Ipsos presents a few important insights about the perception of gender pay gap and the implications of Covid-19 from a report made in collaboration with the Global Institute for Women's Leadership and King's College London.

The survey finds that as countries slowly recover from the pandemic, more than half of people think that gender equality between men and women will revert to what it was before the pandemic. Still, people are divided in whether gender equality will improve or get worse. About one in ten think women will become more equal with men and the same proportion think women will become less equal. However, women are slightly more pessimistic than men on this issue.

Image: Ipsos-King's College London.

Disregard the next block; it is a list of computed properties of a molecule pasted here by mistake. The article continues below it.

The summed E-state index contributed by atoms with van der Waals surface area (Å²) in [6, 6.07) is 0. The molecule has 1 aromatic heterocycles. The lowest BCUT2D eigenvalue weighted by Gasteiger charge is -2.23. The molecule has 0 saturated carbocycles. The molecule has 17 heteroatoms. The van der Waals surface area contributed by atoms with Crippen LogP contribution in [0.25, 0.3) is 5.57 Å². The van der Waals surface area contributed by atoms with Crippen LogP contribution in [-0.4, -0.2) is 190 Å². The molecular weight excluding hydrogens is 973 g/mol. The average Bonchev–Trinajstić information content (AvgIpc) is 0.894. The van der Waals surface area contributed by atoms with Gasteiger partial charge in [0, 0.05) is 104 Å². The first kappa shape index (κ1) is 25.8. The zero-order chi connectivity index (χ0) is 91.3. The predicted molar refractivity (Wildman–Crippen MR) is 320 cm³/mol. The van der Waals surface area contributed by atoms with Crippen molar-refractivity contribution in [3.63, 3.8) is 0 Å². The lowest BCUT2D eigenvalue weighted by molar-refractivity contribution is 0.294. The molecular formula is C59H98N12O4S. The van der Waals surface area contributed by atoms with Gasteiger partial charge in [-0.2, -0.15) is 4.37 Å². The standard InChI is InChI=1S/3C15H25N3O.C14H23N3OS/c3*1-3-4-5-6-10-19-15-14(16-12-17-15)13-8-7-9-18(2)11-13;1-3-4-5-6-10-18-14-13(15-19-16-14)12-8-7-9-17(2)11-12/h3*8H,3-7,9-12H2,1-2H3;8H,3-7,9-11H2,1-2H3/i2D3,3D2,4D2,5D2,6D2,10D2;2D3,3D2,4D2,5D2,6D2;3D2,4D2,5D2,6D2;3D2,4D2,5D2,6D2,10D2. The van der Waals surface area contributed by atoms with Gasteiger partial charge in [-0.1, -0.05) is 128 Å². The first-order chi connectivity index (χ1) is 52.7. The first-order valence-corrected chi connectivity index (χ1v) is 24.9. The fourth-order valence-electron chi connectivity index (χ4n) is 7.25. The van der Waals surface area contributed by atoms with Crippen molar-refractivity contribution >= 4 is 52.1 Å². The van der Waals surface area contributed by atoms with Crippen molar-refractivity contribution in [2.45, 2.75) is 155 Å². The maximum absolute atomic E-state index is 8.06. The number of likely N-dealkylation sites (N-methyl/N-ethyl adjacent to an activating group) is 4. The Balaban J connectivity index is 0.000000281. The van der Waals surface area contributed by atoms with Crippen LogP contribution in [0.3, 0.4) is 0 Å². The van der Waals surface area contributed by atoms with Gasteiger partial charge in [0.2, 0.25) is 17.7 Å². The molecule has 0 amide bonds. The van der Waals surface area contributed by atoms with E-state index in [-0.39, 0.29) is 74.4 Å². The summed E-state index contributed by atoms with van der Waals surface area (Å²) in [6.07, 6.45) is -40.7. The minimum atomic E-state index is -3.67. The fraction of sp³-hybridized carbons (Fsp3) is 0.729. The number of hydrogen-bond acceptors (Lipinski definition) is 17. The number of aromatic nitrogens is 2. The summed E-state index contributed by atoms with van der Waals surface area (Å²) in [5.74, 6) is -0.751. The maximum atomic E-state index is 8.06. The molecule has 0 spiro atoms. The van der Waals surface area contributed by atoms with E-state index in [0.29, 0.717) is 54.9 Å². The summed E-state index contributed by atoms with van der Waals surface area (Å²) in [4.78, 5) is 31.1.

Coca-Cola surpasses 5by20 goal: #IWD2021

Coca-Cola delivered on its decade-long drive to enable the economic empowerment of 5 million women entrepreneurs, the company announced today on International Women’s Day.

In fact, the initiative known as 5by20® surpassed the ambitious goal announced in 2010 on the margins of the United Nations General Assembly by then Chairman and CEO Muhtar Kent.

To date, 5by20 has reached more than 6 million women entrepreneurs—from fruit farmers, retailers and restaurant owners, to artisans, recyclers and distributors—through access to business skills training, financial services, peer networks, mentors and other resources.